For Bisexual Visibility Day, Lois Shearing explores that ways that non-bisexual people can celebrate and be better allies to the bi+ community.
Today is Bisexual Visibility Day, a day dedicated to highlighting the issues faced by the bi+ community, but also celebrating our diversity and resilience.
Maybe you’ve seen a few people posting about it and wondered how it affects you. Whether you know it or not, you have bisexual friends, colleagues and family members. Probably a few.
So what can you, a non-bisexual (also known as monosexual) do to observe Bi Visibility Day and support your bi loved ones?
1. Listen to your bisexual friends
Approach the open bisexuals in your life and ask if they’d like to talk about their sexuality. What does being bisexual mean to them? You’ll be surprised by how few places your bi friends have to be open and express their whole bi identity. Make sure they know you’re looking to support them and give them space rather than use them as a learning tool. Listen to how their bisexuality intersects with other axes of oppression. POC and trans bisexuals suffer some of the highest rates of mental ill-health, violence, and sexual assault. Give them a space to discuss this and vent if they need to.
2. Read about Bisexuality
Take some time to educate yourself on bisexual issues. This will help you be a better ally to your bisexual loved ones, without needing to ask for emotional labour from them. There are loads of resources out there to help you get an idea of what it means to be bisexual. The Queerness is a good place to start, so is Biscuit mag, Bis of Colour, and Bi.org. Read up on how to best support your bi loved ones and how you can help them fight the biphobia that impacts their lives.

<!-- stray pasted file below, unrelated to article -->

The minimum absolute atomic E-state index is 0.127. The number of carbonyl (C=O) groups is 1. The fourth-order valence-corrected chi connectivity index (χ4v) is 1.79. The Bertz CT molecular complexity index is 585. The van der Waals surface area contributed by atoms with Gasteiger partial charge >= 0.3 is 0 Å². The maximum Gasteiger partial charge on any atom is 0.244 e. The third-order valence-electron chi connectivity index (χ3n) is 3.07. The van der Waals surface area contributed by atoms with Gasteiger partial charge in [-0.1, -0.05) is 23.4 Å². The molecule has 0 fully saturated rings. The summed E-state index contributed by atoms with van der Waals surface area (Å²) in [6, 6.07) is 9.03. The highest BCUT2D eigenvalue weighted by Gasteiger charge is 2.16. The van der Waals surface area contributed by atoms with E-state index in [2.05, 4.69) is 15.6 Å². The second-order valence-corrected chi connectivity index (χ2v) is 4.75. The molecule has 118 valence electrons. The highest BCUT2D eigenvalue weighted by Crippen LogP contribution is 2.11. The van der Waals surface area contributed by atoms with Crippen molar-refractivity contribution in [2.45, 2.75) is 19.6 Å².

3. Consider donating to a bisexual org
Bisexual orgs are woefully underfunded. Despite making up a large part of the rainbow community (some studies suggest over half of the LGBTQ+ community are bi), bisexual charities and groups receive no government LGBTQ+ funding. All the amazing work done to support bisexuals who have been sexually abused, are dealing with mental illness or addiction, or are living in poverty (bisexuals have higher rates in all these issues compared to gay or straight people) is done by volunteers in grassroots organisations.
4. Critically reflect on your views about bisexuality
In the same way we all grew up in a world that is racist, sexist, cis-hetronormative, we also grew up in a society that teaches us you can only be monosexual (and you had better only be attracted to the “opposite sex”). Spend some time thinking about how you really view bisexuality; do you still have the lingering feeling that it’s an immature or a transitional identity, and that all bisexuals will eventually ‘pick a side’? Do you see bi people as less queer than gay people? Do you have a lingering feeling that bi women are tainted by men and aren’t worthy partners? Be honest with yourself about your views and then ask what you can do to challenge them (hint; see 1 and 2).
5. Reassure and validate your bi loved one
This is particularly important if your partner is bi. Take sometime today to remind them that you don’t just tolerate their bi-ness, you actively embrace and celebrate it. All bi people still struggle with the idea that they are ‘not enough’, particularly not queer enough. Reassure your bi loved on that you see their bi-ness as whole and valid. Work to help change the narrative away from ‘bi people need to prove their sexuality’.
Make your bi loved on pancakes!
It’s a well known fact that bis love pancakes!
Happy Bisexual Visibility Day!
You can follow Lois on Twitter (@LoisShearing)